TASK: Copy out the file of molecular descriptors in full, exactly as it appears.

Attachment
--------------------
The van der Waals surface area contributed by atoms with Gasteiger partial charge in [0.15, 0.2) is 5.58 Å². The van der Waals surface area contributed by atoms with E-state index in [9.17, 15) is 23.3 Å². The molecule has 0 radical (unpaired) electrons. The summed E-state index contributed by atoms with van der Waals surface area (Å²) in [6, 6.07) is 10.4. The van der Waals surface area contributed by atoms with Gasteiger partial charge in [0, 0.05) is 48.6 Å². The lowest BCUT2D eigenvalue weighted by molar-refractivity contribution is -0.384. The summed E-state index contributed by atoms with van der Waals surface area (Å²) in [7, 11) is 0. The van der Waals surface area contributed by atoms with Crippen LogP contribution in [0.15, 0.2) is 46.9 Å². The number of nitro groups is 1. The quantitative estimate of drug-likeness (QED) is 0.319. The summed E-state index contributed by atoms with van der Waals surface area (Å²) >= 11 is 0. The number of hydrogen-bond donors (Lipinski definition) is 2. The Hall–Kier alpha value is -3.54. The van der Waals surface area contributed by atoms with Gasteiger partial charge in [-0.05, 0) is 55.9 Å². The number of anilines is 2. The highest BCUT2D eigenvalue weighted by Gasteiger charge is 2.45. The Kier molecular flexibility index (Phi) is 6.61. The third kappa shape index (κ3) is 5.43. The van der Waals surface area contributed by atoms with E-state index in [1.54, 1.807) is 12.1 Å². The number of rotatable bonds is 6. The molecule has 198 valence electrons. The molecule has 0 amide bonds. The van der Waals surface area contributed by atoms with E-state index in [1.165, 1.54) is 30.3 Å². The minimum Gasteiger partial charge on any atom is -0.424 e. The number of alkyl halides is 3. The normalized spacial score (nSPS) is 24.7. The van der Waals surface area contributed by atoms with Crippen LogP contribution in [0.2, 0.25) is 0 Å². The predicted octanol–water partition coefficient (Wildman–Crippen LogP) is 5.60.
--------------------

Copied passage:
The van der Waals surface area contributed by atoms with Gasteiger partial charge in [0.15, 0.2) is 5.58 Å². The van der Waals surface area contributed by atoms with E-state index in [9.17, 15) is 23.3 Å². The molecule has 0 radical (unpaired) electrons. The summed E-state index contributed by atoms with van der Waals surface area (Å²) in [6, 6.07) is 10.4. The van der Waals surface area contributed by atoms with Gasteiger partial charge in [0, 0.05) is 48.6 Å². The lowest BCUT2D eigenvalue weighted by molar-refractivity contribution is -0.384. The summed E-state index contributed by atoms with van der Waals surface area (Å²) in [7, 11) is 0. The van der Waals surface area contributed by atoms with Crippen LogP contribution in [0.15, 0.2) is 46.9 Å². The number of nitro groups is 1. The quantitative estimate of drug-likeness (QED) is 0.319. The summed E-state index contributed by atoms with van der Waals surface area (Å²) >= 11 is 0. The number of hydrogen-bond donors (Lipinski definition) is 2. The Hall–Kier alpha value is -3.54. The van der Waals surface area contributed by atoms with Gasteiger partial charge in [-0.05, 0) is 55.9 Å². The number of anilines is 2. The highest BCUT2D eigenvalue weighted by Gasteiger charge is 2.45. The Kier molecular flexibility index (Phi) is 6.61. The third kappa shape index (κ3) is 5.43. The van der Waals surface area contributed by atoms with E-state index in [1.54, 1.807) is 12.1 Å². The number of rotatable bonds is 6. The molecule has 198 valence electrons. The molecule has 0 amide bonds. The van der Waals surface area contributed by atoms with E-state index in [1.165, 1.54) is 30.3 Å². The minimum Gasteiger partial charge on any atom is -0.424 e. The number of alkyl halides is 3. The normalized spacial score (nSPS) is 24.7. The van der Waals surface area contributed by atoms with Crippen LogP contribution in [0.2, 0.25) is 0 Å². The predicted octanol–water partition coefficient (Wildman–Crippen LogP) is 5.60.